From Farm to Bottle, Brewery First in State to Use Own Ingredients

By Erin Delmore

“Here it’s pretty darn close,” said Screamin’ Hill Brewery Co-Owner Brett Bullock.

You’ve heard of farm to table but here’s farm to glass — New Jersey’s first brewery of its kind.

“We’re really excited about the pumpkin, it was one of the most popular beers from testings, and we use our own pumpkins from the field,” said Co-Owner Ryan Cole.

A year and a half ago, Ryan Cole, childhood friend Brett Bullock and Brett’s brother-in-law Patrick Jones cooked up the idea to turn their home-brewing hobby into a business.

“After you get a few really good batches, you know you start getting those big ideas, you know, one of those ‘if we win the lottery let’s open a brewery,'” said Patrick Jones.

Bullock was born and raised on this hundred-acre farm in Monmouth County. The family’s been here for six generations.

“My great-grandfather used to pull the horse and carriage through to load grain,” he said.

They converted the old barn into a taproom thanks to Brett’s parents, the farms’ owners.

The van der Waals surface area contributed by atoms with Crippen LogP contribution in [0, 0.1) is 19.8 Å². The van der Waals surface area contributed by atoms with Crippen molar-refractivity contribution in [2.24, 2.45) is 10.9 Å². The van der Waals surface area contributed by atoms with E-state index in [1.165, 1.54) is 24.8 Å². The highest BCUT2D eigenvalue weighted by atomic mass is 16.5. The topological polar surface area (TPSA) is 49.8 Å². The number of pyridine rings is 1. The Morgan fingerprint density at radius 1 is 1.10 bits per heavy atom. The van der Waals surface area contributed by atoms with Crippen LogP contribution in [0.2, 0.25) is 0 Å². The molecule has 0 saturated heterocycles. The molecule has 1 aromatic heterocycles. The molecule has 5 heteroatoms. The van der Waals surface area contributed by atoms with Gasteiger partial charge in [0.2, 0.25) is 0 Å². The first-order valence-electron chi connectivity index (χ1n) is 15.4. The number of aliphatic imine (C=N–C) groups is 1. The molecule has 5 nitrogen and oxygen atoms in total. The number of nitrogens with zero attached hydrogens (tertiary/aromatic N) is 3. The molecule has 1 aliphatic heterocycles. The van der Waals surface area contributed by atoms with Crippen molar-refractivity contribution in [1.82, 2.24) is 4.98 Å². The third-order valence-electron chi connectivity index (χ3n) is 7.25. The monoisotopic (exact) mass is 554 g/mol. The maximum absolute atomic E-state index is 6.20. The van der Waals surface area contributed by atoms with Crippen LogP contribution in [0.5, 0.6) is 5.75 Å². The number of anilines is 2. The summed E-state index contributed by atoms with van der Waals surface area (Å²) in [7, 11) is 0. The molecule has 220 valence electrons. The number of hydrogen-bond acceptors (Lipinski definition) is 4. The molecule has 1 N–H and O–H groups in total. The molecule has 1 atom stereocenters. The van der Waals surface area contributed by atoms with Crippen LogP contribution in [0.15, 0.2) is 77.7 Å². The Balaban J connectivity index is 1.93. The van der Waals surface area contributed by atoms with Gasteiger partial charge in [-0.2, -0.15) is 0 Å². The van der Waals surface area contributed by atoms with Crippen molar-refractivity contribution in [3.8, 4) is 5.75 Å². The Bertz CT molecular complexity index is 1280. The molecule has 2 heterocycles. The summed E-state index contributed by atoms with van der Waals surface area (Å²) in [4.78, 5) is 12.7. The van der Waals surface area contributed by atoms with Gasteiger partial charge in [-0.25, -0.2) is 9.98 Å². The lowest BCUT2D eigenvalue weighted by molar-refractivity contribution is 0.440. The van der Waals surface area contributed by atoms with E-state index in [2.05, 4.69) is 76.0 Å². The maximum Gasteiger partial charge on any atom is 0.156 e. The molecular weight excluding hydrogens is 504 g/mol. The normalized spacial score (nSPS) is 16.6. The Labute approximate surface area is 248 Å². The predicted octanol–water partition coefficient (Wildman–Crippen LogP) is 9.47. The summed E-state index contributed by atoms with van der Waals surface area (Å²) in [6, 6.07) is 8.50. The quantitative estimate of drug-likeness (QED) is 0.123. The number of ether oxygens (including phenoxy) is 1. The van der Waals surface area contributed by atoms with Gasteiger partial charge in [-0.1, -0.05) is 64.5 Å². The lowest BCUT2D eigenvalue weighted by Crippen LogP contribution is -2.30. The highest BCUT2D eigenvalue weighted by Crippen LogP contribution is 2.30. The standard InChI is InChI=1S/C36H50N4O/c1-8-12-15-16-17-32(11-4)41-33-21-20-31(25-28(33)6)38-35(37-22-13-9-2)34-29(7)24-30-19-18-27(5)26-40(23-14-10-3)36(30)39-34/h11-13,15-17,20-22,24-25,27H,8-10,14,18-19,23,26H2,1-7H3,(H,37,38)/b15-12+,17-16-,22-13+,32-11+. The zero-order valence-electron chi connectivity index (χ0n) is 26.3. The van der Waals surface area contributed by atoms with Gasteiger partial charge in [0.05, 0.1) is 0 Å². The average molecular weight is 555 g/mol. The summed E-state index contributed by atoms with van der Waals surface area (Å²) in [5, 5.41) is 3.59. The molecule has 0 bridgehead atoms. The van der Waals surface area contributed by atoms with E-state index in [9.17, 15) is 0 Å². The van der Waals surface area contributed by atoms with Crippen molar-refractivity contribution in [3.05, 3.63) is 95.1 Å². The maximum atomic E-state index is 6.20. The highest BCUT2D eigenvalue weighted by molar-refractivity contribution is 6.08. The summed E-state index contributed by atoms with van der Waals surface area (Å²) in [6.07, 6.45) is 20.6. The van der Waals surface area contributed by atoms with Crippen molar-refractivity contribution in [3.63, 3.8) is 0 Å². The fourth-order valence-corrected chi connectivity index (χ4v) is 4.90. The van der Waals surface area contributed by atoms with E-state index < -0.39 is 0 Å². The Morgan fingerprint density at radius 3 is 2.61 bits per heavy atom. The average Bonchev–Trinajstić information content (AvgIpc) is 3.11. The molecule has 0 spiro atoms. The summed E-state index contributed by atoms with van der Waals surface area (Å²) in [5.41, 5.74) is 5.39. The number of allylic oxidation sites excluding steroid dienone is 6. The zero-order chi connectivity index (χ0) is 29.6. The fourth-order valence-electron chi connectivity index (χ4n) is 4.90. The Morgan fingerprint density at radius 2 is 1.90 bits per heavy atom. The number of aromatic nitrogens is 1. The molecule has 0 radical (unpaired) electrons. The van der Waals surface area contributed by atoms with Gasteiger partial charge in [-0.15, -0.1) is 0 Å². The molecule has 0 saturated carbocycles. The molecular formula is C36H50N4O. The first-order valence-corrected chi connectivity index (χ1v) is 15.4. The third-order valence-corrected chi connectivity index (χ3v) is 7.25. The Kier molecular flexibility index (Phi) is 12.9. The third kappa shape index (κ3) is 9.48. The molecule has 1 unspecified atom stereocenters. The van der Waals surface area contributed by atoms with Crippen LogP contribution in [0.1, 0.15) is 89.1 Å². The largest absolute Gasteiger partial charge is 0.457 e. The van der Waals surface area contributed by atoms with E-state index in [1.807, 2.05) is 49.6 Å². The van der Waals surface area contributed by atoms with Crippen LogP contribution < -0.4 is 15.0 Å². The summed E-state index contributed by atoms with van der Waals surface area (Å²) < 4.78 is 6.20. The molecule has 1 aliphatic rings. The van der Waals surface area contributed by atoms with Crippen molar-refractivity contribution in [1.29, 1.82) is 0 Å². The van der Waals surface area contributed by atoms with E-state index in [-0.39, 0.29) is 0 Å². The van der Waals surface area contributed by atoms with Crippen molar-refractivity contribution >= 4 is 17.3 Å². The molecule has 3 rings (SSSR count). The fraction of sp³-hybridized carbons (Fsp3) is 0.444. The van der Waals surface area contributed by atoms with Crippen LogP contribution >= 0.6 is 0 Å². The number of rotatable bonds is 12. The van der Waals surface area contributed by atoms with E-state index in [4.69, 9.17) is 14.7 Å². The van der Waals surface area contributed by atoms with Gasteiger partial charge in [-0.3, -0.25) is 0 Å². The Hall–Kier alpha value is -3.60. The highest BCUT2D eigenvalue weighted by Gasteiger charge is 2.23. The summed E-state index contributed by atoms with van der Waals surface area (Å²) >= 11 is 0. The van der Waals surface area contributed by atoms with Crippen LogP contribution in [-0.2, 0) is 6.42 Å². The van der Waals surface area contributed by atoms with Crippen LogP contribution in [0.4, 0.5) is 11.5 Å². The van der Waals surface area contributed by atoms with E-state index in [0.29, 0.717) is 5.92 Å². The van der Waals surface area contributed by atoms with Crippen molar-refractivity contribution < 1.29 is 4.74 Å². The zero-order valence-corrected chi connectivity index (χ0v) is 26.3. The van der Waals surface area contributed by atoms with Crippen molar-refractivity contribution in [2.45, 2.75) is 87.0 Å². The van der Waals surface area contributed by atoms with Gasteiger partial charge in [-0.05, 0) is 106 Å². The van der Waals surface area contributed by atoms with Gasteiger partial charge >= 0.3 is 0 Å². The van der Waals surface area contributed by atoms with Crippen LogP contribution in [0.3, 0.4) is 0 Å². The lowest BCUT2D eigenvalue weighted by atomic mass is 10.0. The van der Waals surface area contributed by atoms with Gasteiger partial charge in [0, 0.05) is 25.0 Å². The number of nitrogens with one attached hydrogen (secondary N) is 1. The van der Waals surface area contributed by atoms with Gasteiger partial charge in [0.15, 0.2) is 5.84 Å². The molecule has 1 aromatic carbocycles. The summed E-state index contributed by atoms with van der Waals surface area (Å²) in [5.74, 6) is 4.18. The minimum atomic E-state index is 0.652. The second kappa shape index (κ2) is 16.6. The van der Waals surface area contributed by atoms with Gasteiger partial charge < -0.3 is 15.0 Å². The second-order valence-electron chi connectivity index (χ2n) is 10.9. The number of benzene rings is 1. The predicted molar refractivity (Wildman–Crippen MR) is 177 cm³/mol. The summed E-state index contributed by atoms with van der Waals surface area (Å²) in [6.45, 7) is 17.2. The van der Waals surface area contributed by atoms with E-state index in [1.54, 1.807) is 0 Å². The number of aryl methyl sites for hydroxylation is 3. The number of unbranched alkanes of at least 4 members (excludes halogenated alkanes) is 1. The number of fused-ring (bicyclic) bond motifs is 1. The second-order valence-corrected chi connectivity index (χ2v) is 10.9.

“My wife and I built that house in 1975 after we got married and then in the early 80s we moved back up into the farmhouse and my brother bought that. He doesn’t work on the farm. And then the other house behind the brewery my brother built in the early 80s and he farms with me now. The two of us farm together with Brett,” said Bullock Farm Owner Marty Bullock.

When asked if this was the house he grew up in, pointing to another house on the property, Marty said, “Yes. My dad never lived anywhere but in that house and my granddad. I lived there for eight years. That’s the only other place I’ve lived besides here.”

So many years later family is still at the core of the business.

“It is a lot of fun. Our wives have helped a ton. They’re here pouring and cleaning and doing everything else with us on Fridays and Saturdays — it’s been a lot of fun,” said Brett.

Today, Agriculture Secretary Douglas Fisher and legislators toasted the brewery, which is in its second month of business.

“To be able to know that it’s going to do so much for the economy, it’s going to help our farmers, get other family members to come back to the farm and work on the farm and to experience just great beers and brews,” said Fisher.

They sampled American Wheat, Chocolate Cinnamon Porter, and Habanero Ale that were brewed with hops from the farm. They’re grown alongside tomatoes, soybeans and Christmas trees. As the seasons change, so will the tap list.

It’s a hard day’s work, but not such a bad way to spend the dog days of summer.